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About this book

This easy-to-follow and classroom-tested textbook guides the reader through the fundamentals of programming with Python, an accessible language which can be learned incrementally.

Features: incudes numerous examples and practice exercises throughout the text, with additional exercises, solutions and review questions at the end of each chapter; highlights the patterns which frequently appear when writing programs, reinforcing the application of these patterns for problem-solving through practice exercises; introduces the use of a debugger tool to inspect a program, enabling students to discover for themselves how programs work and enhance their understanding; presents the Tkinter framework for building graphical user interface applications and event-driven programs; provides instructional videos and additional information for students, as well as support materials for instructors, at an associated website.

Table of Contents

Chapter 1. Introduction

The intent of this text is to introduce you to computer programming using the Python programming language.
Kent D. Lee

Chapter 2. Decision Making

In this chapter we explore how to make choices in our programs. Decision making is valuable when something we want to do depends on some user input or some other value that is not known when we write our program.
Kent D. Lee

Chapter 3. Repetitive Tasks

When my children were very little I played with them and read books to them. If they were particularly entertained I would get the, “Do it again!”, command from them. And, of course, I did it or read it again.
Kent D. Lee

Chapter 4. Using Objects

In this chapter we explore objects and code re-use. Python is an object-oriented language and learning to use objects can make programming fun and productive. In this chapter we’ll explore object-oriented programming by using the turtle module.
Kent D. Lee

Chapter 5. Defining Functions

Functions are something most of us are familiar with from Mathematics.
Kent D. Lee

Chapter 6. Event-Driven Programming

When a program runs in Python the Python interpreter scans the program from top to bottom executing the first statement that is not part of a function definition.
Kent D. Lee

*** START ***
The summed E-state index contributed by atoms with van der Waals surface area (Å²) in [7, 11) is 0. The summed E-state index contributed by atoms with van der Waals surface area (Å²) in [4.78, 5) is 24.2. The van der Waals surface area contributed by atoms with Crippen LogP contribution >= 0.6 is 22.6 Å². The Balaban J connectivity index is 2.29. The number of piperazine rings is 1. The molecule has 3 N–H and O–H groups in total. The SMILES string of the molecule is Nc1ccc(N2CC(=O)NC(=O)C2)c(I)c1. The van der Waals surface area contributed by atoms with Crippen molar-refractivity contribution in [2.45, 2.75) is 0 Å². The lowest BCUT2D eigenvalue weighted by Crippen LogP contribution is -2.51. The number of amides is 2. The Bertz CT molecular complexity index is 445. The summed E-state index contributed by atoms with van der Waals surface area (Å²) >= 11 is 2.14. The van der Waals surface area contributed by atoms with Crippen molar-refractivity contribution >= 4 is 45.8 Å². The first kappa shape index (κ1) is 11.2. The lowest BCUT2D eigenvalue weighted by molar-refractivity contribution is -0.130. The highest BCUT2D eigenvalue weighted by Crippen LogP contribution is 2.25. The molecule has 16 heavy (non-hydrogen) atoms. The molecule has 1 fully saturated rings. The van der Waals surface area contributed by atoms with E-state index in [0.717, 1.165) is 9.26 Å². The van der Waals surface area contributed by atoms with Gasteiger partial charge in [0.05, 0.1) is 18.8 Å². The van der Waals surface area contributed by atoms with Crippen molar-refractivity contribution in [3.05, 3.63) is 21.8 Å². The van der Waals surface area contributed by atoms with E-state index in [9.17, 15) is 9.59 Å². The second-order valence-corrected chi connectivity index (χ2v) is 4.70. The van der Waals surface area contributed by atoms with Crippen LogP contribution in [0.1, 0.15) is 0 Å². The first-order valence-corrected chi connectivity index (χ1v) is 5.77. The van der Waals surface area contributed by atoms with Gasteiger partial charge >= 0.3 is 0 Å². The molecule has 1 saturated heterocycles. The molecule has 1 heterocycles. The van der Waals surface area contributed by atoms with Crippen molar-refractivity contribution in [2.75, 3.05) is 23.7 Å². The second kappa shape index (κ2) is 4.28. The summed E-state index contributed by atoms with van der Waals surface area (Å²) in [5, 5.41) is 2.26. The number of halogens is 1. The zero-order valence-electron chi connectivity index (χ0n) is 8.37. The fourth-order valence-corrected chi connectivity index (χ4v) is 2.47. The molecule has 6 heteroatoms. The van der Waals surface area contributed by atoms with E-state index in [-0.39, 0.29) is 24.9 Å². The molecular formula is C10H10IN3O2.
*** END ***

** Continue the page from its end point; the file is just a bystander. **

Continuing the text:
Chapter 7. Defining Classes

Python is an object-oriented language. This means, not only can we use objects, but we can define our own classes of objects. A class is just another name for a type in Python. We have been working with types (i.e. classes) since the first chapter of the text. Examples of classes are int, str, bool, float and list.
Kent D. Lee

Chapter 8. Appendix A: Integer Operators

This documentation was generated from the Python documentation available by typing help(int) in the Python shell.
Kent D. Lee

Chapter 9. Appendix B: Float Operators

This documentation was generated from the Python documentation available by typing help(float) in the Python shell.
Kent D. Lee

Chapter 10. Appendix C: String Operators and Methods

This documentation was generated from the Python documentation available by typing help(str) in the Python shell.
Kent D. Lee

Chapter 11. Appendix D: List Operators and Methods

This documentation was generated from the Python documentation.
Kent D. Lee

Chapter 12. Appendix E: Dictionary Operators and Methods

This documentation was generated from the Python documentation available by typing help(dict) in the Python shell.
Kent D. Lee

Chapter 13. Appendix F: Turtle Methods

This documentation was generated from the Python documentation available by typing from turtle import * help(Turtle) in the Python shell.
Kent D. Lee

Chapter 14. Appendix G: TurtleScreen Methods

This documentation was generated from the Python documentation available by typing from turtle import * help(TurtleScreen)
Kent D. Lee

Chapter 15. Appendix H: The Reminder! Program

The Reminder! Program
Kent D. Lee

Chapter 16. Appendix I: The Bouncing Ball Program

The Bouncing Ball Program
Kent D. Lee
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